The Republican argument strengthens the militaristic ones inhabiting states like Michigan. Empowered by the rhetoric coming from a Senator (Kennedy) or a President (trump) of the United States, they storm the capitol or plot the kidnapping of governors with little fear.

John Amato: In response to the second gun massacre in a week, and a day after a new tragedy in Colorado, Senator John Kennedy (R-LA) claimed that using common-sense gun laws to curb unparalleled carnage is like taking the driver licenses away from every sober driver in America.

I kid you not.

Republicans are claiming that having more comprehensive background checks, and outlawing semi-automatic assault weapons that kill an insane number of people is equal to taking away every gun from every legal gun owner.

During a Senate hearing on reducing gun violence, Sen. Kennedy said,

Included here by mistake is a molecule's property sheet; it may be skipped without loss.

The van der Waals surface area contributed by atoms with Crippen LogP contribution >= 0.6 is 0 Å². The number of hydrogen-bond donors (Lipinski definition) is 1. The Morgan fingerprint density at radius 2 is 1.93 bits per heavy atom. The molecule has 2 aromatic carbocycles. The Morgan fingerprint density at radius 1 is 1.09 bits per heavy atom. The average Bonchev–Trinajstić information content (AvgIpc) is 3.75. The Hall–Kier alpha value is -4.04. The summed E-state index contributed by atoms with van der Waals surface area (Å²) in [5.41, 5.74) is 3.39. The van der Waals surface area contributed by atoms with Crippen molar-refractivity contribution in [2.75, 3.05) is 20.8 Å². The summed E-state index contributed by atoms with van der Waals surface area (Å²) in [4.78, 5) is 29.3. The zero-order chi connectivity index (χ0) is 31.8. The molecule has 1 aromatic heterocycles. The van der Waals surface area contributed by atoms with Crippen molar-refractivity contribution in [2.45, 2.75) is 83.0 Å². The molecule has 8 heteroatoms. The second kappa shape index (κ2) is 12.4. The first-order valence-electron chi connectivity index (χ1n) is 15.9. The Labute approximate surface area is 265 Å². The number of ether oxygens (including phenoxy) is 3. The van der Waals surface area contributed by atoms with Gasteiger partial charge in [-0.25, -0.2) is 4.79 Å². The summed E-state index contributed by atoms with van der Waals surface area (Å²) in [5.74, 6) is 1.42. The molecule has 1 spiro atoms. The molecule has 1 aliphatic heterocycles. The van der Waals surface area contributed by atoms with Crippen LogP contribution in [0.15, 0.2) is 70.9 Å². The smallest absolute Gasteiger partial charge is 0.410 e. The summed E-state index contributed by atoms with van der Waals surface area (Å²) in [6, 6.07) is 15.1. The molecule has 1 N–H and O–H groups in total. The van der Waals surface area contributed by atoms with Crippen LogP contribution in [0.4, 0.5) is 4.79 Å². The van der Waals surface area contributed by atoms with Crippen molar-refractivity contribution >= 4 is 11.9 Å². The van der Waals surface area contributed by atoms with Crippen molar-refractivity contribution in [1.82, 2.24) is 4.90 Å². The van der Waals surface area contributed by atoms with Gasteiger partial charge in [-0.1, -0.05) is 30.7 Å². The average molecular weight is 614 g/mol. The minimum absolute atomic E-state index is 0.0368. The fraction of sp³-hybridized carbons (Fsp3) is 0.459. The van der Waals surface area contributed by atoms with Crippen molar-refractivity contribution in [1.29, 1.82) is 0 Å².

“We have a lot of drunk drivers in America that kill a lot of people. We ought to try to combat that too, but I think what many folks on my side of the aisle are saying is that the answer is not to get rid of all sober drivers.”

In Response:

Save The Post Office’s Service Performance Dashboard

Steve Hutkins at Save The Post Office

Save The Post Office’s Service Performance Dashboard provides easier access to recent performance reports shared by the Postal Service with the Postal Regulatory Commission, Congress, the courts (as part of litigation involving mail delays), and FOIA requests. This capability is not readily available today.

NB: This is not an official USPS website.

Charted First Class Service Performance March – Dec. 2020